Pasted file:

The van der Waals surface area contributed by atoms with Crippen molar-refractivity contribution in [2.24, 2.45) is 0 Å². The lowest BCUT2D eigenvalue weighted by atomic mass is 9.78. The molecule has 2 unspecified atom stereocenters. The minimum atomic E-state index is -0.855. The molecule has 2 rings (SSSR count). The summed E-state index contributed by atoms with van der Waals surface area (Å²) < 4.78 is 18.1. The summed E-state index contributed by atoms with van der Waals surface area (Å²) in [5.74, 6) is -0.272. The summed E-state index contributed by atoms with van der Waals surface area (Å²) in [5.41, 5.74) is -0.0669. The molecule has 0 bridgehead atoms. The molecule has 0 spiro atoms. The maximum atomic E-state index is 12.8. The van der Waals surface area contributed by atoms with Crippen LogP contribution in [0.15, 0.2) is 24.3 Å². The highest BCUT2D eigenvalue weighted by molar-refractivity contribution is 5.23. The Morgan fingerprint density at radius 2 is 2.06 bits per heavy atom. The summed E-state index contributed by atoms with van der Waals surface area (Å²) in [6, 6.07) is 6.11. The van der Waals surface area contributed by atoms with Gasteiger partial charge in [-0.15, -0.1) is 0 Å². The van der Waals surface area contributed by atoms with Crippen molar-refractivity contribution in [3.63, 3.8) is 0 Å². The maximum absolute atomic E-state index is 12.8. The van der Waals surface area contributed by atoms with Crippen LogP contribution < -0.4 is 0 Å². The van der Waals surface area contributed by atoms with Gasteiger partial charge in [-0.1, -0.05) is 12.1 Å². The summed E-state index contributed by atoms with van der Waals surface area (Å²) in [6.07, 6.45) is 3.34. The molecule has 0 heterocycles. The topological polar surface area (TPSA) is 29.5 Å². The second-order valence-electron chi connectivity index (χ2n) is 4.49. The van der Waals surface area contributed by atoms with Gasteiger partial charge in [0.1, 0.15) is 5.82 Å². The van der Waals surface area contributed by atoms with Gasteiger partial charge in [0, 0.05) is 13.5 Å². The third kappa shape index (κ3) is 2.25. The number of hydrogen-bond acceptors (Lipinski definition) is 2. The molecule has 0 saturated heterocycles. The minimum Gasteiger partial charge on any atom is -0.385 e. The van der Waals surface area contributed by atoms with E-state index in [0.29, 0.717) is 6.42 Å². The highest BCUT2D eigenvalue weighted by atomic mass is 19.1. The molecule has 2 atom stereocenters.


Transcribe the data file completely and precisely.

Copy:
The van der Waals surface area contributed by atoms with Crippen molar-refractivity contribution in [2.24, 2.45) is 0 Å². The lowest BCUT2D eigenvalue weighted by atomic mass is 9.78. The molecule has 2 unspecified atom stereocenters. The minimum atomic E-state index is -0.855. The molecule has 2 rings (SSSR count). The summed E-state index contributed by atoms with van der Waals surface area (Å²) < 4.78 is 18.1. The summed E-state index contributed by atoms with van der Waals surface area (Å²) in [5.74, 6) is -0.272. The summed E-state index contributed by atoms with van der Waals surface area (Å²) in [5.41, 5.74) is -0.0669. The molecule has 0 bridgehead atoms. The molecule has 0 spiro atoms. The maximum atomic E-state index is 12.8. The van der Waals surface area contributed by atoms with Crippen LogP contribution in [0.15, 0.2) is 24.3 Å². The highest BCUT2D eigenvalue weighted by molar-refractivity contribution is 5.23. The Morgan fingerprint density at radius 2 is 2.06 bits per heavy atom. The summed E-state index contributed by atoms with van der Waals surface area (Å²) in [6, 6.07) is 6.11. The van der Waals surface area contributed by atoms with Gasteiger partial charge in [-0.15, -0.1) is 0 Å². The van der Waals surface area contributed by atoms with Crippen molar-refractivity contribution in [3.63, 3.8) is 0 Å². The maximum absolute atomic E-state index is 12.8. The van der Waals surface area contributed by atoms with Crippen LogP contribution < -0.4 is 0 Å². The van der Waals surface area contributed by atoms with Gasteiger partial charge in [-0.1, -0.05) is 12.1 Å². The summed E-state index contributed by atoms with van der Waals surface area (Å²) in [6.07, 6.45) is 3.34. The molecule has 0 heterocycles. The topological polar surface area (TPSA) is 29.5 Å². The second-order valence-electron chi connectivity index (χ2n) is 4.49. The van der Waals surface area contributed by atoms with Gasteiger partial charge in [0.1, 0.15) is 5.82 Å². The van der Waals surface area contributed by atoms with Gasteiger partial charge in [0, 0.05) is 13.5 Å². The third kappa shape index (κ3) is 2.25. The number of hydrogen-bond acceptors (Lipinski definition) is 2. The molecule has 0 saturated heterocycles. The minimum Gasteiger partial charge on any atom is -0.385 e. The van der Waals surface area contributed by atoms with E-state index in [0.29, 0.717) is 6.42 Å². The highest BCUT2D eigenvalue weighted by atomic mass is 19.1. The molecule has 2 atom stereocenters.